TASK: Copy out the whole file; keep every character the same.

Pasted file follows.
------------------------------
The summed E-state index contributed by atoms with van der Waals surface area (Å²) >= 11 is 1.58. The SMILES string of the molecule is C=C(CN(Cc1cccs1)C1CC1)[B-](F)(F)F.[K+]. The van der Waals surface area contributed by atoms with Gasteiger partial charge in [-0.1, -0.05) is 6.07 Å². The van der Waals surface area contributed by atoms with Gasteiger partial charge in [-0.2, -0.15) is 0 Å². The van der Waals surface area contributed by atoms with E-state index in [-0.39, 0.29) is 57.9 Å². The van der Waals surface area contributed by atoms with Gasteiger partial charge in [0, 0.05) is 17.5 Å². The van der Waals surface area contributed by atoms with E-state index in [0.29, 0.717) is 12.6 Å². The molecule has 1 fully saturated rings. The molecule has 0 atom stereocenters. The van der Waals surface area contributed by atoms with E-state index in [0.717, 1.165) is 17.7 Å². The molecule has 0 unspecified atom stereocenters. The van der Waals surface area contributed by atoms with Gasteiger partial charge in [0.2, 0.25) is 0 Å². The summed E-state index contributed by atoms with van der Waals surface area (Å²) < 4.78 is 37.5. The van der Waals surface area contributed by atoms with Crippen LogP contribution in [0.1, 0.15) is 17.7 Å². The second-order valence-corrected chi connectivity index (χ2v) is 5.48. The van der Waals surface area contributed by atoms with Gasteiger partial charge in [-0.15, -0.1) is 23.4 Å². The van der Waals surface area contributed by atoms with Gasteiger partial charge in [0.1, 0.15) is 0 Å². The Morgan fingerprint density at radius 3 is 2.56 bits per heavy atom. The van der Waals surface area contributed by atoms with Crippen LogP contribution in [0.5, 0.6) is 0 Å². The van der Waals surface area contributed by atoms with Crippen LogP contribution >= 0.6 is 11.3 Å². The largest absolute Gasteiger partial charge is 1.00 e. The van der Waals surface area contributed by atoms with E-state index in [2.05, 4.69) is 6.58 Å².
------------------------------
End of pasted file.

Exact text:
The summed E-state index contributed by atoms with van der Waals surface area (Å²) >= 11 is 1.58. The SMILES string of the molecule is C=C(CN(Cc1cccs1)C1CC1)[B-](F)(F)F.[K+]. The van der Waals surface area contributed by atoms with Gasteiger partial charge in [-0.1, -0.05) is 6.07 Å². The van der Waals surface area contributed by atoms with Gasteiger partial charge in [-0.2, -0.15) is 0 Å². The van der Waals surface area contributed by atoms with E-state index in [-0.39, 0.29) is 57.9 Å². The van der Waals surface area contributed by atoms with Gasteiger partial charge in [0, 0.05) is 17.5 Å². The van der Waals surface area contributed by atoms with E-state index in [0.29, 0.717) is 12.6 Å². The molecule has 1 fully saturated rings. The molecule has 0 atom stereocenters. The van der Waals surface area contributed by atoms with E-state index in [0.717, 1.165) is 17.7 Å². The molecule has 0 unspecified atom stereocenters. The van der Waals surface area contributed by atoms with Gasteiger partial charge in [0.2, 0.25) is 0 Å². The summed E-state index contributed by atoms with van der Waals surface area (Å²) < 4.78 is 37.5. The van der Waals surface area contributed by atoms with Crippen LogP contribution in [0.1, 0.15) is 17.7 Å². The second-order valence-corrected chi connectivity index (χ2v) is 5.48. The van der Waals surface area contributed by atoms with Gasteiger partial charge in [-0.15, -0.1) is 23.4 Å². The van der Waals surface area contributed by atoms with Gasteiger partial charge in [0.1, 0.15) is 0 Å². The Morgan fingerprint density at radius 3 is 2.56 bits per heavy atom. The van der Waals surface area contributed by atoms with Crippen LogP contribution in [0.5, 0.6) is 0 Å². The van der Waals surface area contributed by atoms with Crippen LogP contribution >= 0.6 is 11.3 Å². The largest absolute Gasteiger partial charge is 1.00 e. The van der Waals surface area contributed by atoms with E-state index in [2.05, 4.69) is 6.58 Å².